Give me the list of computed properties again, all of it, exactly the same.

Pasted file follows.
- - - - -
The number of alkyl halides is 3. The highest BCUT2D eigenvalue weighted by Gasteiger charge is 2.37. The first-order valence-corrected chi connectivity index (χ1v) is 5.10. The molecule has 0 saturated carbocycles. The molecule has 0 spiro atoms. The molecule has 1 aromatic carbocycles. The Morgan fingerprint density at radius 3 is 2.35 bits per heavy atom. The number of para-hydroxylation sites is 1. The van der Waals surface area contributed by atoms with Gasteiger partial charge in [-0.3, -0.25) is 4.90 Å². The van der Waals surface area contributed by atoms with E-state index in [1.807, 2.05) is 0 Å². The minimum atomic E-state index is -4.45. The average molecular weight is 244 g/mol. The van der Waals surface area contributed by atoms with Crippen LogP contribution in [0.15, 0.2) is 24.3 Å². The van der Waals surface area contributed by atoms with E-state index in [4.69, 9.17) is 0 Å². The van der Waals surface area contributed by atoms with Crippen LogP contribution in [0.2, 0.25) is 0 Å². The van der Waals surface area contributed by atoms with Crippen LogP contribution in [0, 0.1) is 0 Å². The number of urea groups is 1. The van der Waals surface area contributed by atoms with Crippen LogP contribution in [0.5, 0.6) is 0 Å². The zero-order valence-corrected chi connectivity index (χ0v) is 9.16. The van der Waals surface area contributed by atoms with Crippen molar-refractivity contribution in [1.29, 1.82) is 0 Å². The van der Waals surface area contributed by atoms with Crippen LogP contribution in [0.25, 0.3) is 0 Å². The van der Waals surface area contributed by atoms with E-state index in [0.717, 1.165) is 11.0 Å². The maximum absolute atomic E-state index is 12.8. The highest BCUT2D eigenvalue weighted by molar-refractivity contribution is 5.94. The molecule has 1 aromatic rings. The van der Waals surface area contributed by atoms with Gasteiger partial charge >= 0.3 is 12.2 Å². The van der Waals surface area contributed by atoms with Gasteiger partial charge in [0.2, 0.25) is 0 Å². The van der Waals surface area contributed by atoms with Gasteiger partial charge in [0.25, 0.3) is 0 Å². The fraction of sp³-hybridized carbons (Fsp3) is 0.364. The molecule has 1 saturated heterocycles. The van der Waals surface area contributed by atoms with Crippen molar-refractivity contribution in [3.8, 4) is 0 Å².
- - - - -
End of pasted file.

The number of alkyl halides is 3. The highest BCUT2D eigenvalue weighted by Gasteiger charge is 2.37. The first-order valence-corrected chi connectivity index (χ1v) is 5.10. The molecule has 0 saturated carbocycles. The molecule has 0 spiro atoms. The molecule has 1 aromatic carbocycles. The Morgan fingerprint density at radius 3 is 2.35 bits per heavy atom. The number of para-hydroxylation sites is 1. The van der Waals surface area contributed by atoms with Gasteiger partial charge in [-0.3, -0.25) is 4.90 Å². The van der Waals surface area contributed by atoms with E-state index in [1.807, 2.05) is 0 Å². The minimum atomic E-state index is -4.45. The average molecular weight is 244 g/mol. The van der Waals surface area contributed by atoms with Crippen LogP contribution in [0.15, 0.2) is 24.3 Å². The van der Waals surface area contributed by atoms with E-state index in [4.69, 9.17) is 0 Å². The van der Waals surface area contributed by atoms with Crippen LogP contribution in [0.2, 0.25) is 0 Å². The van der Waals surface area contributed by atoms with Crippen LogP contribution in [0, 0.1) is 0 Å². The number of urea groups is 1. The van der Waals surface area contributed by atoms with Crippen LogP contribution in [0.5, 0.6) is 0 Å². The zero-order valence-corrected chi connectivity index (χ0v) is 9.16. The van der Waals surface area contributed by atoms with Crippen molar-refractivity contribution in [1.29, 1.82) is 0 Å². The van der Waals surface area contributed by atoms with Crippen LogP contribution in [0.25, 0.3) is 0 Å². The van der Waals surface area contributed by atoms with E-state index in [0.717, 1.165) is 11.0 Å². The maximum absolute atomic E-state index is 12.8. The highest BCUT2D eigenvalue weighted by molar-refractivity contribution is 5.94. The molecule has 1 aromatic rings. The van der Waals surface area contributed by atoms with Gasteiger partial charge >= 0.3 is 12.2 Å². The van der Waals surface area contributed by atoms with Gasteiger partial charge in [0.2, 0.25) is 0 Å². The van der Waals surface area contributed by atoms with Gasteiger partial charge in [0.25, 0.3) is 0 Å². The fraction of sp³-hybridized carbons (Fsp3) is 0.364. The molecule has 1 saturated heterocycles. The van der Waals surface area contributed by atoms with Crippen molar-refractivity contribution in [3.8, 4) is 0 Å².